School holidays and Mother’s Guilt go hand in hand in my book. You see, I’m a working Mum so although I look forward to the school holidays as much as anyone, I always end up with The Guilts about school holiday programmes. I’ve always worked and am lucky that I enjoy working, and I strongly believe it is a personal choice to either go out to work or be a stay-at-home mum, finances permitting of course, but I can’t help envying those mums who don’t have to work and therefore don’t have to worry about packing little ones off to be looked after by strangers when I’d far rather spend the holidays with my family.
I have friends on both sides of the spectrum – some work full-time, some part-time and others don’t work at all (and by that I mean aren’t in paid employment for a certain number of hours per day as I in no way want to imply here that they aren’t working by staying at home – eeek!). Hats off to them for being full-time stay-at-home mums as that has it’s own set of challenges I’m sure. Over the past few years, however, I have noticed that it is the working Mothers who are happy to swap days and look after each other’s children to try to ease the load while some stay-at-home Mums are concerned that they may be taken advantage of by people who choose to work so should pay for holiday care. And they could be right, if it happened regularly, but I think the occasional playdate or offer to help from friends shouldn’t be an issue as its not about the money, well, not all of it anyway as these programmes are expensive, it’s just nice for the kids to see their friends and for working mums to know and trust the people you’re leaving your offspring with. But I have to wonder how I’d feel if the shoe was on the other foot…who knows, easy to say that I wouldn’t mind, but perhaps I would.
Thankfully I am blessed to have a part-time job (school hours only) so I still get to do the twice daily school runs as well as any sporting extracurricular activities during the week. Balancing work and Motherhood can be tricky while still trying to manage a home and feed your family healthy wholesome meals.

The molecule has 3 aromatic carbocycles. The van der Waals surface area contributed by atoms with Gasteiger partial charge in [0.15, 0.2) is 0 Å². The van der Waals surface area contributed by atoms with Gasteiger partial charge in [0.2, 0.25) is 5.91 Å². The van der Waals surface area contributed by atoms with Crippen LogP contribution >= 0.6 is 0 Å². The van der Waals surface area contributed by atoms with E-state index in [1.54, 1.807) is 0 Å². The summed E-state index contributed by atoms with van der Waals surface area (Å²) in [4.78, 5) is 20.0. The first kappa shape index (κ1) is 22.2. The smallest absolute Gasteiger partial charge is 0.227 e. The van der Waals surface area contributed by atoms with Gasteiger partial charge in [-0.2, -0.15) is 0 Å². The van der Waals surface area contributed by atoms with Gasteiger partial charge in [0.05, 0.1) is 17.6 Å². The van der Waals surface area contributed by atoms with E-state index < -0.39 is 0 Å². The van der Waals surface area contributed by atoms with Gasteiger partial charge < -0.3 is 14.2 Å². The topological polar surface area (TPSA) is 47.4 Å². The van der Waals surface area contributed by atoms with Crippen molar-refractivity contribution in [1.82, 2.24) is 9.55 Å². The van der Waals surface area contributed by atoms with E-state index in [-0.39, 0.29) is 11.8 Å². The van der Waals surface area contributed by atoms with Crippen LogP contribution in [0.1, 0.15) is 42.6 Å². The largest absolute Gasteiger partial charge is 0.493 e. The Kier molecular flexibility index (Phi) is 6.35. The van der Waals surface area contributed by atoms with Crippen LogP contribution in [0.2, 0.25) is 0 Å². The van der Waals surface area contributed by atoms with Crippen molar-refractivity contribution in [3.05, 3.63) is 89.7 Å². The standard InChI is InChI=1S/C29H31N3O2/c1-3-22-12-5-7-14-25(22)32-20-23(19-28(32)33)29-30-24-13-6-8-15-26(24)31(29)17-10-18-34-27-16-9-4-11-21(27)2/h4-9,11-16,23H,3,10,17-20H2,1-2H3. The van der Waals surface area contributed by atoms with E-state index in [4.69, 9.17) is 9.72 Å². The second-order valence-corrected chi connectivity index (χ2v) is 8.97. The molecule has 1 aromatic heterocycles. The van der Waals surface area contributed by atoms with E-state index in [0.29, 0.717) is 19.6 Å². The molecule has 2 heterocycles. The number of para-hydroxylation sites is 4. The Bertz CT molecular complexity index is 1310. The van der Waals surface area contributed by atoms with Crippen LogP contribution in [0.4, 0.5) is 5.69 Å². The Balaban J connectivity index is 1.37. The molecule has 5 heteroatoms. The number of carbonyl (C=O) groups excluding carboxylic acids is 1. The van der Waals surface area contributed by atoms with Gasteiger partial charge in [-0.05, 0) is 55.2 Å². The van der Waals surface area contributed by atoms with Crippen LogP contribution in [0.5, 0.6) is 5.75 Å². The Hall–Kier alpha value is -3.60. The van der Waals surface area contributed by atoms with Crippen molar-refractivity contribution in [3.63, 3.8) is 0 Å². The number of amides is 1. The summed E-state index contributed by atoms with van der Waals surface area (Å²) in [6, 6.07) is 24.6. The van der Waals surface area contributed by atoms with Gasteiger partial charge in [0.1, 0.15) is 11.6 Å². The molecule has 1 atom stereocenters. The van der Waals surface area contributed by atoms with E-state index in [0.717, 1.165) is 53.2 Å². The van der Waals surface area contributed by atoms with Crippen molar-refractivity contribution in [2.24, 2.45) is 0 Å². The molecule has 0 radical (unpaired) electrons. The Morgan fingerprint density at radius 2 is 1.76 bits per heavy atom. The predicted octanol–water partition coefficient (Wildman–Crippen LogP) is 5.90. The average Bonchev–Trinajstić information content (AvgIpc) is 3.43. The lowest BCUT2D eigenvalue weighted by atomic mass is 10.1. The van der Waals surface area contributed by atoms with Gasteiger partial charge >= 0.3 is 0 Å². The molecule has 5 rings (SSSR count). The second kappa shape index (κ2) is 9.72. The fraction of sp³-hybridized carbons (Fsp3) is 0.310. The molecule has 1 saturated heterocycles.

We’ve just come to the end of the first week of the winter two week break and as it’s soccer season, I signed my little man up for the soccer holiday programme. Last Sunday arrived and so did the worst weather we’ve had in weeks – not one of my best ideas. Bad Mother! Poor boy was drenched to the bone and looked like an advert for washing powder by the time I collected him on the first day. The next few days proceeded to lash our beautiful north island with wind gusts of 100km/hr (worse in some areas), floods, power outages, etcetera etcetera etcetera. My boy stoically went to soccer each day and ended up having fun I’m sure, but I couldn’t escape my feeling that I was subjecting him to all manner of unfair treatments that I didn’t have to endure and certainly wouldn’t do personally if I had the choice. The nice thing about coming home early though is that I have the time to cook healthy hearty meals for my family without too much fuss.
One of our favourites is Beef Lasagne and now I have to admit that I don’t make my own lasagne sheets as I haven’t yet acquired a pasta machine – it’s still on my appliance bucket list. But fresh lasagne sheets work very well, they cook quickly and taste delicious. You also won’t find a bottle of tomato passata in sight, but of course, each to their own and all that, but it honestly doesn’t take much longer cooking from scratch when you weigh up the pro’s and con’s of monitoring what you’re feeding your family. I make a basic Bolognese sauce which is also fantastic with spaghetti – another firm favourite in our home. I think if I served it 5 nights a week my family would be happy. Thankfully they enjoy veggies so I don’t have to mess about trying to hide them in our food, but for those families who do, this is a great way of adding a few hidden ones to the mix and no-one will be any the wiser. Simply grate and add carrots, courgettes, peppers, swedes, leeks or parsnips (I used to call these white carrots when questions were asked); but served with a side salad, I just stick with the simple sauce below.